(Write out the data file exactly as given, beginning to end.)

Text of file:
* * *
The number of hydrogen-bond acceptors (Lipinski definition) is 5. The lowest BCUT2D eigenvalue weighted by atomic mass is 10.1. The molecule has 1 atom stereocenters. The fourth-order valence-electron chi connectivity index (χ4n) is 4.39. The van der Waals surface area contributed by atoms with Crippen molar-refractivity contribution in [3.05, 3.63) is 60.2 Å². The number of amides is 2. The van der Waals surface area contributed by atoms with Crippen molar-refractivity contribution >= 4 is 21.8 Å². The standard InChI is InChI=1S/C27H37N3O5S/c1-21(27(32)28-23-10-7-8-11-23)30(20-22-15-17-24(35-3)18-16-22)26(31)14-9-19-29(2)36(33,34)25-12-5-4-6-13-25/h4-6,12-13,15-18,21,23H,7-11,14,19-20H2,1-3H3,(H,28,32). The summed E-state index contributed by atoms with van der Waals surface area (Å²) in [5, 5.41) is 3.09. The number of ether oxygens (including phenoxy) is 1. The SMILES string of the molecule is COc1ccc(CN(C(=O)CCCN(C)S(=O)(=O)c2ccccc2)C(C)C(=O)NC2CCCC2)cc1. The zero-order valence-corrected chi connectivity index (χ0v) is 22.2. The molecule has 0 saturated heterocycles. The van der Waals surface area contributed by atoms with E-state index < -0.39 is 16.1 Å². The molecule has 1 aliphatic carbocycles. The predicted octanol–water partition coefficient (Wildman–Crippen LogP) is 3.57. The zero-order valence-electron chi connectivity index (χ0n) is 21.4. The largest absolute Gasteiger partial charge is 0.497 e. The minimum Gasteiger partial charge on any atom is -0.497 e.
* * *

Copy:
The number of hydrogen-bond acceptors (Lipinski definition) is 5. The lowest BCUT2D eigenvalue weighted by atomic mass is 10.1. The molecule has 1 atom stereocenters. The fourth-order valence-electron chi connectivity index (χ4n) is 4.39. The van der Waals surface area contributed by atoms with Crippen molar-refractivity contribution in [3.05, 3.63) is 60.2 Å². The number of amides is 2. The van der Waals surface area contributed by atoms with Crippen molar-refractivity contribution >= 4 is 21.8 Å². The standard InChI is InChI=1S/C27H37N3O5S/c1-21(27(32)28-23-10-7-8-11-23)30(20-22-15-17-24(35-3)18-16-22)26(31)14-9-19-29(2)36(33,34)25-12-5-4-6-13-25/h4-6,12-13,15-18,21,23H,7-11,14,19-20H2,1-3H3,(H,28,32). The summed E-state index contributed by atoms with van der Waals surface area (Å²) in [5, 5.41) is 3.09. The number of ether oxygens (including phenoxy) is 1. The SMILES string of the molecule is COc1ccc(CN(C(=O)CCCN(C)S(=O)(=O)c2ccccc2)C(C)C(=O)NC2CCCC2)cc1. The zero-order valence-corrected chi connectivity index (χ0v) is 22.2. The molecule has 0 saturated heterocycles. The van der Waals surface area contributed by atoms with E-state index < -0.39 is 16.1 Å². The molecule has 1 aliphatic carbocycles. The predicted octanol–water partition coefficient (Wildman–Crippen LogP) is 3.57. The zero-order valence-electron chi connectivity index (χ0n) is 21.4. The largest absolute Gasteiger partial charge is 0.497 e. The minimum Gasteiger partial charge on any atom is -0.497 e.